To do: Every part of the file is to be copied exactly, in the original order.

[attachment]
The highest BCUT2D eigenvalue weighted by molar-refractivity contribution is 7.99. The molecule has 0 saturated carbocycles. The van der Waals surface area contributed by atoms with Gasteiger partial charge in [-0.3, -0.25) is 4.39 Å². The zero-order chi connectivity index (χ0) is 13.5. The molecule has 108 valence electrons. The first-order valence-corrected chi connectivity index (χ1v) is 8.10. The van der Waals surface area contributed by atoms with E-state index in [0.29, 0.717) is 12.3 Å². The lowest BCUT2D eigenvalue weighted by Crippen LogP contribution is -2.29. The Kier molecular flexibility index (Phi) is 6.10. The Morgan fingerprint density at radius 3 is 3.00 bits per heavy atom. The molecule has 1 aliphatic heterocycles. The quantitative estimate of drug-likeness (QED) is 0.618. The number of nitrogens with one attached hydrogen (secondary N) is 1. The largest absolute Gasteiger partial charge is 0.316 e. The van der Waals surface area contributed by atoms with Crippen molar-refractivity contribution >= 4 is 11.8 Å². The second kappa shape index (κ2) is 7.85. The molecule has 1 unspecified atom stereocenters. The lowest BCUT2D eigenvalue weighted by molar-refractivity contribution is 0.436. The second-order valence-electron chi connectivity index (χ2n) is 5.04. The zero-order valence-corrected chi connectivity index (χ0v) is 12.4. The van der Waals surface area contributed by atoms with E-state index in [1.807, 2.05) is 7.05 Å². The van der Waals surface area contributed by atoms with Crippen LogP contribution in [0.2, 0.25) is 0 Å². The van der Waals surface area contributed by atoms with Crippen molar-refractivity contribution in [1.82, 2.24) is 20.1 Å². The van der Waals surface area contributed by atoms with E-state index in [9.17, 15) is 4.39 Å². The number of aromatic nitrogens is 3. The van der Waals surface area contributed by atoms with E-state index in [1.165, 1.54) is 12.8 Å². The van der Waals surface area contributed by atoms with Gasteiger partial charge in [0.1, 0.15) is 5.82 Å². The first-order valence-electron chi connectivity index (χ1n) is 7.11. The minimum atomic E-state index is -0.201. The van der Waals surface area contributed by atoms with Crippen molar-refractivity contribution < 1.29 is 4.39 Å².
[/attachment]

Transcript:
The highest BCUT2D eigenvalue weighted by molar-refractivity contribution is 7.99. The molecule has 0 saturated carbocycles. The van der Waals surface area contributed by atoms with Gasteiger partial charge in [-0.3, -0.25) is 4.39 Å². The zero-order chi connectivity index (χ0) is 13.5. The molecule has 108 valence electrons. The first-order valence-corrected chi connectivity index (χ1v) is 8.10. The van der Waals surface area contributed by atoms with E-state index in [0.29, 0.717) is 12.3 Å². The lowest BCUT2D eigenvalue weighted by Crippen LogP contribution is -2.29. The Kier molecular flexibility index (Phi) is 6.10. The Morgan fingerprint density at radius 3 is 3.00 bits per heavy atom. The molecule has 1 aliphatic heterocycles. The quantitative estimate of drug-likeness (QED) is 0.618. The number of nitrogens with one attached hydrogen (secondary N) is 1. The largest absolute Gasteiger partial charge is 0.316 e. The van der Waals surface area contributed by atoms with Crippen molar-refractivity contribution >= 4 is 11.8 Å². The second kappa shape index (κ2) is 7.85. The molecule has 1 unspecified atom stereocenters. The lowest BCUT2D eigenvalue weighted by molar-refractivity contribution is 0.436. The second-order valence-electron chi connectivity index (χ2n) is 5.04. The zero-order valence-corrected chi connectivity index (χ0v) is 12.4. The van der Waals surface area contributed by atoms with E-state index in [1.807, 2.05) is 7.05 Å². The van der Waals surface area contributed by atoms with Crippen LogP contribution in [0.2, 0.25) is 0 Å². The van der Waals surface area contributed by atoms with Crippen molar-refractivity contribution in [1.82, 2.24) is 20.1 Å². The van der Waals surface area contributed by atoms with E-state index in [9.17, 15) is 4.39 Å². The number of aromatic nitrogens is 3. The van der Waals surface area contributed by atoms with E-state index in [1.165, 1.54) is 12.8 Å². The van der Waals surface area contributed by atoms with Gasteiger partial charge in [0.1, 0.15) is 5.82 Å². The first-order valence-electron chi connectivity index (χ1n) is 7.11. The minimum atomic E-state index is -0.201. The van der Waals surface area contributed by atoms with Crippen molar-refractivity contribution < 1.29 is 4.39 Å².